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ReferenceInterdisciplinary Perspectives$
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Jeanette Gundel and Nancy Hedberg

Print publication date: 2008

Print ISBN-13: 9780195331639

Published to Oxford Scholarship Online: May 2008

DOI: 10.1093/acprof:oso/9780195331639.001.0001

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On Referring and Not Referring

On Referring and Not Referring

Chapter:
(p.13) 2 On Referring and Not Referring
Source:
Reference
Author(s):

Kent Bach (Contributor Webpage)

Publisher:
Oxford University Press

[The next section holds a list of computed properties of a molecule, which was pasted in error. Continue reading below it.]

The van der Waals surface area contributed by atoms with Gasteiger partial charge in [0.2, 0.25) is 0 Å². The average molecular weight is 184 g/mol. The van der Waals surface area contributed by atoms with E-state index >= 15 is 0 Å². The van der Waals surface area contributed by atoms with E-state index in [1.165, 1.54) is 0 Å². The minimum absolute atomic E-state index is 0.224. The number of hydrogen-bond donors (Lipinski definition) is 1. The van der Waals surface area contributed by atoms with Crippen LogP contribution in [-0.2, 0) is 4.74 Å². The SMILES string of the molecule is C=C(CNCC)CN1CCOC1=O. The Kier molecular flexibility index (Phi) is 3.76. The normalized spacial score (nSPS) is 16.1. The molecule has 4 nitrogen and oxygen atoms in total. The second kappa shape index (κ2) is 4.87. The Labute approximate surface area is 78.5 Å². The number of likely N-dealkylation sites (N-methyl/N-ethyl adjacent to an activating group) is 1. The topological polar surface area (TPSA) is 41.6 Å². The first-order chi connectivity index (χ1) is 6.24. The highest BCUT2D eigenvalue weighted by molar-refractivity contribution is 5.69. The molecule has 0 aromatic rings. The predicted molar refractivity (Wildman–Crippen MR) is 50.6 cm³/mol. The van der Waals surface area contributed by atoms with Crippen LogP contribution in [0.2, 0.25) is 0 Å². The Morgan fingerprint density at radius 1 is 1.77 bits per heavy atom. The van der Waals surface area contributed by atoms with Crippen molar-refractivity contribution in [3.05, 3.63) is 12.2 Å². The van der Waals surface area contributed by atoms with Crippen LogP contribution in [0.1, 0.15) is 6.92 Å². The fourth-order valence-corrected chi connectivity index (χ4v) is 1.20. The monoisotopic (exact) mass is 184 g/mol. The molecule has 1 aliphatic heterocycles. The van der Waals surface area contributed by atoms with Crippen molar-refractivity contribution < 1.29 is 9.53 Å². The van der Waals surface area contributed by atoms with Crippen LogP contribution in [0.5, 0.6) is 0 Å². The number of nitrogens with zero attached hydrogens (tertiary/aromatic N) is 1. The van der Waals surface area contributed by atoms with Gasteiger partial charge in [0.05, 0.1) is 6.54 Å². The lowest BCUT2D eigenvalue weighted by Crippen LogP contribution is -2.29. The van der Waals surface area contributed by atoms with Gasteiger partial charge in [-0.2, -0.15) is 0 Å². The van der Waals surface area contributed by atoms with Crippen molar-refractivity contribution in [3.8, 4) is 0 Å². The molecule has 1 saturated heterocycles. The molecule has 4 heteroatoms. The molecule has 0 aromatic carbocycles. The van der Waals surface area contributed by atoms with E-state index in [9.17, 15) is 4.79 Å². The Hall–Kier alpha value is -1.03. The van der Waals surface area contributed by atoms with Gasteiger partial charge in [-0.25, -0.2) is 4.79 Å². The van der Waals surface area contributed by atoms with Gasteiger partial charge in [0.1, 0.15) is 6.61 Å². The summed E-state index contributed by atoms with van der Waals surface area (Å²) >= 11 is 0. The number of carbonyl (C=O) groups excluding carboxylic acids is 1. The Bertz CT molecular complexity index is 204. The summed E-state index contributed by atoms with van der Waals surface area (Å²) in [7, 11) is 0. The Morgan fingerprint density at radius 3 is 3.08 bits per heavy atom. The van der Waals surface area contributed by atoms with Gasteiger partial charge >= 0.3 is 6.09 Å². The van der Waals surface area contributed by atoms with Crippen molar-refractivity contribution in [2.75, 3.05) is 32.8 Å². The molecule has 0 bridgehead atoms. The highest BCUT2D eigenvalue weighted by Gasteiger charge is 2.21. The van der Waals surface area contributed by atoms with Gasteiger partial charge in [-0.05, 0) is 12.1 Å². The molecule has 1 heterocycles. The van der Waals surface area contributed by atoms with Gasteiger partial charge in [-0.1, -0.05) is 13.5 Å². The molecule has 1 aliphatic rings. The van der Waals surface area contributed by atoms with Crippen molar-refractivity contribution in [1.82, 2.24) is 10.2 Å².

DOI:10.1093/acprof:oso/9780195331639.003.0002

The notions of linguistic reference and speaker reference are commonly used very loosely. In many cases what passes for reference falls short of it, and in many other cases a speaker uses an expression to refer without the expression itself referring. Indexicals, demonstratives, proper names, and definite descriptions (and even indefinites) can all be used to refer, but they can all be used non-referentially as well. This chapter sets out criteria on the topic of what it takes for an expression to refer and for a speaker to refer in using an expression. It sketches out what is involved in conveying a reference and in understanding one, by explaining the roles of the speaker's intention, the hearer's inference, and the context of utterance.

Keywords:   context, definite description, demonstratives, indexicals, intention, linguistic reference, proper names, speaker reference

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